The stand-off continues, tension mounts

Feelings running high at the red-shirt pro-government headquarters in Chiang Mai. As early as 6 pm there was both expectation and a lingering smell of Sang Som thai whisky in the air.... fortunately the over-exuberant youths present were few in number tonight.

A film was showing, with graphic clips of some of the worst of PAD excesses in recent weeks. Speaker after speaker condemned the total failure of the forces of order to act early enough to prevent the current ludicrous situation from arising in the first place. The feeling is clear - that powerful shadowy figures and interest groups are manipulating the situation to their own ends, and that the majority of the population - having made their presence felt through the electoral process - are now on the verge of being indefinitely sidelined, should the government give in to PAD demands and resign.

It was quiet in town, as most people were at the big rally taking place at Mae Rim, twenty minutes drive away, in front of Government House. I went out to take a look.

No suggestion here of the demonstrators taking over government buildings as Eve, tonight's adopted interpreter, went to some pains to point out. It would have been so easy for the several thousand-strong crowd to do so - there wasn't a policeman in sight. But she was adamant that this was not their way, that they would do all they could to continue to make their voices heard in a law-abiding manner. All the same, I can see that changing very rapidly, should the tanks move in...

(Sadly since the rally there have been bombings in Bangkok at Don Muang airport and Government House, with many wounded.)

The crowds rally in front of Chiang Mai's Government House, Mae Rim, November 29th. The numbers were impressive, but more would have turned up had there not been some entirely credible bomb threats. No police, no security on the way in, the park in front of the building in virtual darkness, it would have been a simple matter to plant a bomb and vanish in the confusion...

The speakers appealed for lawful protests so as to continue to contrast themselves with the antics of PAD

Eve owns a small business, the Kavil Guest House close to Thapae Gate in Chiang Mai. Hardly one of the PAD-stereotyped 'unintelligentsia' whose right to vote PAD believes should be limited in a 'New and Better' Thailand. Quite fluent in English, at ease expressing her insights and ideas, she was keen to explain her fears for the future.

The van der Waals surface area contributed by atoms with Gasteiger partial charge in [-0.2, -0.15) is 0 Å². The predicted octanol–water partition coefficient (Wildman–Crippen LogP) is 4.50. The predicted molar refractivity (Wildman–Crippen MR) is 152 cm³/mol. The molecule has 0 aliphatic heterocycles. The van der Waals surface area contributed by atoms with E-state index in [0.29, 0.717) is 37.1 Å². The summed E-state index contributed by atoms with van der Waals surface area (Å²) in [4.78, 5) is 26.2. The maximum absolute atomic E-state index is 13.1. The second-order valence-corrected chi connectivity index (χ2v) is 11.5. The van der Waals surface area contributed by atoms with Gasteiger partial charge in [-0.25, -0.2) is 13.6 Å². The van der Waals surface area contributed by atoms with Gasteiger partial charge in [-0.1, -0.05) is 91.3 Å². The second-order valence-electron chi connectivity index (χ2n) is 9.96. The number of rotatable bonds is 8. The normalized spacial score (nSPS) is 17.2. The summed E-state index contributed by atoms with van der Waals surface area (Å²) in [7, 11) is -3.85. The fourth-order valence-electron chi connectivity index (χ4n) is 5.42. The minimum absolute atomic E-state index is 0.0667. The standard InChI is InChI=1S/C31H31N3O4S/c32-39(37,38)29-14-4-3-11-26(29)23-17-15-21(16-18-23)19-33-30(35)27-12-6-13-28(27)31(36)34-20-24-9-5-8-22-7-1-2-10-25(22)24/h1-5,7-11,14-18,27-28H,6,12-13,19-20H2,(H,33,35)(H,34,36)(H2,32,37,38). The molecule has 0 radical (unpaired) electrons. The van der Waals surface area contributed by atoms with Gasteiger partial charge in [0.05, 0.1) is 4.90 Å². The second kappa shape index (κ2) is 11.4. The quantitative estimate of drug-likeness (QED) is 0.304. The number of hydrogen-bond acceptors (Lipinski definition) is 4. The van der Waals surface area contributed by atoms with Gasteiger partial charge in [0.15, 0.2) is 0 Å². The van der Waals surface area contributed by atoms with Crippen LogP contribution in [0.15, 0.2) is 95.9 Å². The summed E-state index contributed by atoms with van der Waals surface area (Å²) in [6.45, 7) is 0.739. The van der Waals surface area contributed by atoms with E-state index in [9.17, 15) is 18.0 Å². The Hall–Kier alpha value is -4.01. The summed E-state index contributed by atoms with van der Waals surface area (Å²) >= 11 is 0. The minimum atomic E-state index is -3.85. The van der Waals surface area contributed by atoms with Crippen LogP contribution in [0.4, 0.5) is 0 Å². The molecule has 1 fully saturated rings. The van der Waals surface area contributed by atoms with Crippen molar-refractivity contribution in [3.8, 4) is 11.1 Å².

A twelve room guesthouse charging between 180 and 250 baht (4 - 5 euros) a night is not going to make anyone rich, even in Thailand. Eve manages to get by on mostly full occupancy for a big part of the year. However the current turmoil is threatening her survival, despite having a few farangs booked in... they are only there because they can't get flights out of Thailand! When they've gone, she fears for the worst. Yet in discussing the occupation of Suvarnabhumi and Don Muang airports in Bangkok she quickly revealed the Thai achilles heel. She almost defended the reluctance of the police to storm the sites, trying to explain how because of an ingrained Buddhism-inspired compassion and respect for life, that this was not the 'Thai way'.

Eve readily accepts that former leaders of the political party she supports are far from perfect. She deplores the PAD propaganda that all 'redshirts' are Thaksin lovers, anxious to see him return to power in Thailand. She emphasised that most pro-government supporters have moved on from Thaksin and are more concerned about the right to vote, the continuation of policies supporting the less privileged in more remote and impoverished parts of the Kingdom. Democracy has become the new rallying cry - there is no longer the cult of the personality that PAD supporters would have foreign observers believe - even if the PPP supporters retain a soft spot for the man that gave them reason to believe in themselves and a new form of Thai politics.

Over the course of the evening, a number of people approached her to translate their views for me, to find out the foreigner's take on all this. They especially wanted to point out that their movement is acting within the law, unlike PAD. That they are ordinary people simply asking for the right to express themselves, and to have their votes and views both heard and respected. For a people who tend to take each day as it comes, they were clearly very worried about the future.

Ning, a young Thai student training to be a doctor, married to an US citizen and living in New York, is back in Chiang Mai to visit her family. She explained that only a couple of years ago she was so proud of her country and its newly discovered democracy, happy to tell people in her adopted home how much she loved Thailand and thought it the best place in the world to live. Now she felt ashamed to be Thai.

Tourist guide Darunee, who spoke both English and fluent French, has seen her income dwindle to nothing in recent weeks. She sees PAD as a minority group representing the rich middle classes, holding the entire country to ransom.

It was a chill breeze that kept Thailand's flag fluttering above Government House tonight...

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